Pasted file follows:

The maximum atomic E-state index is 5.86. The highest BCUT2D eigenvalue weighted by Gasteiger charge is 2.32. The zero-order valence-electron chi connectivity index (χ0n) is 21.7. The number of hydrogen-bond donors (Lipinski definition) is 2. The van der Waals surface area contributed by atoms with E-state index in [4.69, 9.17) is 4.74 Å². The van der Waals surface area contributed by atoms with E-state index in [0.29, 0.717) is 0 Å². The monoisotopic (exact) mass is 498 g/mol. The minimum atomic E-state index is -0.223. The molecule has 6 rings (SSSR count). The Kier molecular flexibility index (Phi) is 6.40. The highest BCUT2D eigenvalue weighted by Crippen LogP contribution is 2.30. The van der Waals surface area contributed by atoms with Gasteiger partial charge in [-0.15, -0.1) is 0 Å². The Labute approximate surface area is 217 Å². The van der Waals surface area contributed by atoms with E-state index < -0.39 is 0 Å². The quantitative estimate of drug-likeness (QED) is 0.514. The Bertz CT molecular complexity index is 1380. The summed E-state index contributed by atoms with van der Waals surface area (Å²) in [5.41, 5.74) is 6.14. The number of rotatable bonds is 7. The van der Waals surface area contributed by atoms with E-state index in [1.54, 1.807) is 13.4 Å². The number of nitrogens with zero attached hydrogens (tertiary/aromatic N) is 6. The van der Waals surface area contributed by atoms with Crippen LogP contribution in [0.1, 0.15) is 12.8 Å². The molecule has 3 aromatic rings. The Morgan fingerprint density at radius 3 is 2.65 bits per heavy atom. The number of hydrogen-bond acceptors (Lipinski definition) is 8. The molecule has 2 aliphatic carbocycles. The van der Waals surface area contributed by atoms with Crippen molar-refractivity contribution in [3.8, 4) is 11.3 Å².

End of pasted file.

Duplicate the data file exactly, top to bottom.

The maximum atomic E-state index is 5.86. The highest BCUT2D eigenvalue weighted by Gasteiger charge is 2.32. The zero-order valence-electron chi connectivity index (χ0n) is 21.7. The number of hydrogen-bond donors (Lipinski definition) is 2. The van der Waals surface area contributed by atoms with E-state index in [4.69, 9.17) is 4.74 Å². The van der Waals surface area contributed by atoms with E-state index in [0.29, 0.717) is 0 Å². The monoisotopic (exact) mass is 498 g/mol. The minimum atomic E-state index is -0.223. The molecule has 6 rings (SSSR count). The Kier molecular flexibility index (Phi) is 6.40. The highest BCUT2D eigenvalue weighted by Crippen LogP contribution is 2.30. The van der Waals surface area contributed by atoms with Gasteiger partial charge in [-0.15, -0.1) is 0 Å². The Labute approximate surface area is 217 Å². The van der Waals surface area contributed by atoms with E-state index < -0.39 is 0 Å². The quantitative estimate of drug-likeness (QED) is 0.514. The Bertz CT molecular complexity index is 1380. The summed E-state index contributed by atoms with van der Waals surface area (Å²) in [5.41, 5.74) is 6.14. The number of rotatable bonds is 7. The van der Waals surface area contributed by atoms with E-state index in [1.54, 1.807) is 13.4 Å². The number of nitrogens with zero attached hydrogens (tertiary/aromatic N) is 6. The van der Waals surface area contributed by atoms with Crippen LogP contribution in [0.1, 0.15) is 12.8 Å². The molecule has 3 aromatic rings. The Morgan fingerprint density at radius 3 is 2.65 bits per heavy atom. The number of hydrogen-bond acceptors (Lipinski definition) is 8. The molecule has 2 aliphatic carbocycles. The van der Waals surface area contributed by atoms with Crippen molar-refractivity contribution in [3.8, 4) is 11.3 Å².